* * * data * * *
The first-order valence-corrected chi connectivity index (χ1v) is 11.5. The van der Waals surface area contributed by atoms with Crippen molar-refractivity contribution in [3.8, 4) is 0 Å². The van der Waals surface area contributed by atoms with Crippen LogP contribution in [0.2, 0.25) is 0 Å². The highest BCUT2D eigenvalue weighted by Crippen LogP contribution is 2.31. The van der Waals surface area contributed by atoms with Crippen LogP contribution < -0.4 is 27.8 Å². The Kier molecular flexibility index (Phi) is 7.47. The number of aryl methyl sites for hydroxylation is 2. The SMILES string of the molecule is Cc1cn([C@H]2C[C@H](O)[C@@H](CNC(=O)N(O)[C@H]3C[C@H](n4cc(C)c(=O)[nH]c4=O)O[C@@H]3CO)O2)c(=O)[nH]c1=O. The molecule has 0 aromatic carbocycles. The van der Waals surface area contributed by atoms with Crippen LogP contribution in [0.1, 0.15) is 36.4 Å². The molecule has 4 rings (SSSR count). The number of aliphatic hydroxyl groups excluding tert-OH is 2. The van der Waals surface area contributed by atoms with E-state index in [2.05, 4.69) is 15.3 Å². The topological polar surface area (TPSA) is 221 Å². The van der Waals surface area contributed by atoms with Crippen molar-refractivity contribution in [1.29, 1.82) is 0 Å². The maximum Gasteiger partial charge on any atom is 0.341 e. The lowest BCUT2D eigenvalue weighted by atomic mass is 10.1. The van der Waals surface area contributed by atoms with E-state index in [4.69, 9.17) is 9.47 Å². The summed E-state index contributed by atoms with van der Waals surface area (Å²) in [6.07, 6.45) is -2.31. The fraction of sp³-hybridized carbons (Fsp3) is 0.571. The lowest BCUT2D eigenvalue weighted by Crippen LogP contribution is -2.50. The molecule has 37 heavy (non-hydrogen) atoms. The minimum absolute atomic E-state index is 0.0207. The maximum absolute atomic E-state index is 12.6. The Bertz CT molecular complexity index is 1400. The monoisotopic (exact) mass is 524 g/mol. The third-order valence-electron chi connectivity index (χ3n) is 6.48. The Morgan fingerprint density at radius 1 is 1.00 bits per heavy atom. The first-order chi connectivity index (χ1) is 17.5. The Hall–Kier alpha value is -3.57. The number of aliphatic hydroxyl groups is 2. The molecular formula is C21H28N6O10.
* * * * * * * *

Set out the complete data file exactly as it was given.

The first-order valence-corrected chi connectivity index (χ1v) is 11.5. The van der Waals surface area contributed by atoms with Crippen molar-refractivity contribution in [3.8, 4) is 0 Å². The van der Waals surface area contributed by atoms with Crippen LogP contribution in [0.2, 0.25) is 0 Å². The highest BCUT2D eigenvalue weighted by Crippen LogP contribution is 2.31. The van der Waals surface area contributed by atoms with Crippen LogP contribution < -0.4 is 27.8 Å². The Kier molecular flexibility index (Phi) is 7.47. The number of aryl methyl sites for hydroxylation is 2. The SMILES string of the molecule is Cc1cn([C@H]2C[C@H](O)[C@@H](CNC(=O)N(O)[C@H]3C[C@H](n4cc(C)c(=O)[nH]c4=O)O[C@@H]3CO)O2)c(=O)[nH]c1=O. The molecule has 0 aromatic carbocycles. The van der Waals surface area contributed by atoms with Crippen LogP contribution in [0.1, 0.15) is 36.4 Å². The molecule has 4 rings (SSSR count). The number of aliphatic hydroxyl groups excluding tert-OH is 2. The van der Waals surface area contributed by atoms with E-state index in [2.05, 4.69) is 15.3 Å². The topological polar surface area (TPSA) is 221 Å². The van der Waals surface area contributed by atoms with Crippen molar-refractivity contribution in [1.29, 1.82) is 0 Å². The maximum Gasteiger partial charge on any atom is 0.341 e. The lowest BCUT2D eigenvalue weighted by atomic mass is 10.1. The van der Waals surface area contributed by atoms with E-state index in [4.69, 9.17) is 9.47 Å². The summed E-state index contributed by atoms with van der Waals surface area (Å²) in [6.07, 6.45) is -2.31. The fraction of sp³-hybridized carbons (Fsp3) is 0.571. The lowest BCUT2D eigenvalue weighted by Crippen LogP contribution is -2.50. The molecule has 37 heavy (non-hydrogen) atoms. The minimum absolute atomic E-state index is 0.0207. The maximum absolute atomic E-state index is 12.6. The Bertz CT molecular complexity index is 1400. The monoisotopic (exact) mass is 524 g/mol. The third-order valence-electron chi connectivity index (χ3n) is 6.48. The Morgan fingerprint density at radius 1 is 1.00 bits per heavy atom. The first-order chi connectivity index (χ1) is 17.5. The Hall–Kier alpha value is -3.57. The number of aliphatic hydroxyl groups is 2. The molecular formula is C21H28N6O10.